During direct examination by her attorney, Plaintiff indicated that her knee and back pain and mental health have been about the same since September, 2010 (Docket No. 12, pp. 59-60 of 337). Plaintiff described

Page 4

having problems remembering what to do, keeping up with the pace and having urinary frequency during a vocational program that she participated in (Docket No. 12, pp. 60-61 of 337). Plaintiff testified that her pain causes her difficulty getting out of bed and moving around. She is easily distracted and does not go to the grocery store alone because she unable to lift items from the shelves or to monitor her spending (Docket No. 12, pp. 62-63 of 337). Despite being on a good medication regime, Plaintiff still reported feeling nervous, anxious, and depressed about not being able to see her youngest son (Docket No. 12, p. 63 of 337). According to Plaintiff, her depression is sometimes so severe that she does not get out of bed, which she estimated occurs two or three times per month (Docket No. 12, p. 64 of 337). Plaintiff opined that her stress affects her mental health and makes her symptoms worse, explaining that she gets aggravated and irritated more easily (Docket No. 12, p. 64 of 337). Plaintiff also explained that she gets overwhelmed and cannot do things she would ordinarily be able to do (Docket No. 12, p. 65 of 337).


The VE described Plaintiff's past relevant work as solder assembly work, DOT1 813.684-022, with a specific vocational preparation (SVP)2 of 2, listed at the light exertion level, but performed by Plaintiff at a sedentary exertion level, inspector and hand packager, DOT 559.687-074, with an SVP of 2, listed and performed by Plaintiff at a light exertion level; and assembly line work, DOT 706.684-018, with an SVP of 3, listed and performed at a medium exertion level (Docket No. 12, p. 70 of 337). The ALJ then posed the first of two hypothetical questions:

Page 5

Let's assume we have a hypothetical individual who can perform all the functions of light work except occasional climbing of ladders and the like, occasional kneeling, frequent crouching, no crawling. Work with an SVP of 1 to 2 where the pace of productivity is not dictated by an external source over which the individual has no control such as an assembly line or conveyor belt. Occasional contact with the general public, occasional contact with supervisory authority. Would such a person be able to perform the claimant's past relevant work?

(Docket No. 12, pp. 70-71 of 337). After considering the hypothetical question the VE testified that all but Plaintiff's past work as hand packager would be eliminated (Docket No. 12, p. 72 of 337). The ALJ then asked whether there would be any other work that such an individual could perform (Docket No. 12, p. 72 of 337). The VE answered affirmatively, providing the occupations of folder of laundry products, DOT 369.687-018, with an SVP of 2, listed at a light exertion level, having at least 75,000 jobs in the national economy and 2,000 in the State of Ohio; machine operator DOT 207.685-014, with an SVP of 2, listed at light exertion, having at least 135,000 jobs in the national economy and 2,000 in Ohio; and palletizer, DOT 929.687-054, with an SVP of 2, listed at a light exertion level, having at least 90,000 jobs in the national economy and 1,500 in Ohio (Docket No. 12, pp. 72-73 of 337).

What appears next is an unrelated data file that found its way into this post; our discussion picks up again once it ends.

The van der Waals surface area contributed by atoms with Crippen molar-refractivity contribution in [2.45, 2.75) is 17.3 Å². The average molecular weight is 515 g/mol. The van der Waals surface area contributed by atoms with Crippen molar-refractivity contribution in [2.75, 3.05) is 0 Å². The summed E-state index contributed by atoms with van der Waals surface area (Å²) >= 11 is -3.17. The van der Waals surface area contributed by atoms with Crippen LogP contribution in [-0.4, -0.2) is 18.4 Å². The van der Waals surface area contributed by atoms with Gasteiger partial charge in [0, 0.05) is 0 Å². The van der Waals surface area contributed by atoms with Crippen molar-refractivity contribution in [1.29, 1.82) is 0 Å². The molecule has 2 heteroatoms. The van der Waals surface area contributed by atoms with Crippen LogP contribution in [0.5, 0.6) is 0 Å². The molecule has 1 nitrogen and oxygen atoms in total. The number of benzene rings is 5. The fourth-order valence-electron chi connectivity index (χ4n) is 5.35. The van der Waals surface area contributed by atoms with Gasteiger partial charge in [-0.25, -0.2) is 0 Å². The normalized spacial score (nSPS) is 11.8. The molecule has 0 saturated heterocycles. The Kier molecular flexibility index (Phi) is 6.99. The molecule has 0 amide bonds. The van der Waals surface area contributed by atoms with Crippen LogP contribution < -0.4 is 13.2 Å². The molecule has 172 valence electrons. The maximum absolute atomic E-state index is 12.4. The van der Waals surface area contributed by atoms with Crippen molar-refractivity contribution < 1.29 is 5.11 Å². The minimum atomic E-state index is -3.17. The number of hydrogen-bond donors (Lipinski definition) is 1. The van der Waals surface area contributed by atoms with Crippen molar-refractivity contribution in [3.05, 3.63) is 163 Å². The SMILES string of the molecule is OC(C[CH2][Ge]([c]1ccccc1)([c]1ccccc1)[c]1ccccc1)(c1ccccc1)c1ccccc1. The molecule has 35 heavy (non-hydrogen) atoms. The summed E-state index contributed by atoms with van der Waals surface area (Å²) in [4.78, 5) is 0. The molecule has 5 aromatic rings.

The ALJ then posed her second hypothetical question, asking the VE:

Let's assume that we added the work needed to be . . . done in a seated or standing position. How would that change your answer first as to the past relevant work and second to the other work you've identified?

(Docket No. 12, p. 73 of 337). The VE indicated that both Plaintiff's past work and the other jobs could be performed sitting or standing with the exception of the palletizer job, which the VE replaced with the position of hand trimmer, DOT 781.687-070, with an SVP of 2, listed at a light exertion level, having at least 60,000 jobs in the national economy and 1,000 in Ohio (Docket No. 12, p. 73 of 337). The VE did, however, clarify his testimony that the DOT does not account for a sit or stand option and that the his testimony was based upon his experience and education (Docket No. 12, pp. 73-74 of 337).

The ALJ next inquired as to whether there was any allowance for lying down over the course of a work

Page 6

day (Docket No. 12, p. 74 of 337). The VE responded to the ALJ's question, noting that there is no such allowance (Docket No....

To continue reading

Request your trial

VLEX uses login cookies to provide you with a better browsing experience. If you click on 'Accept' or continue browsing this site we consider that you accept our cookie policy. ACCEPT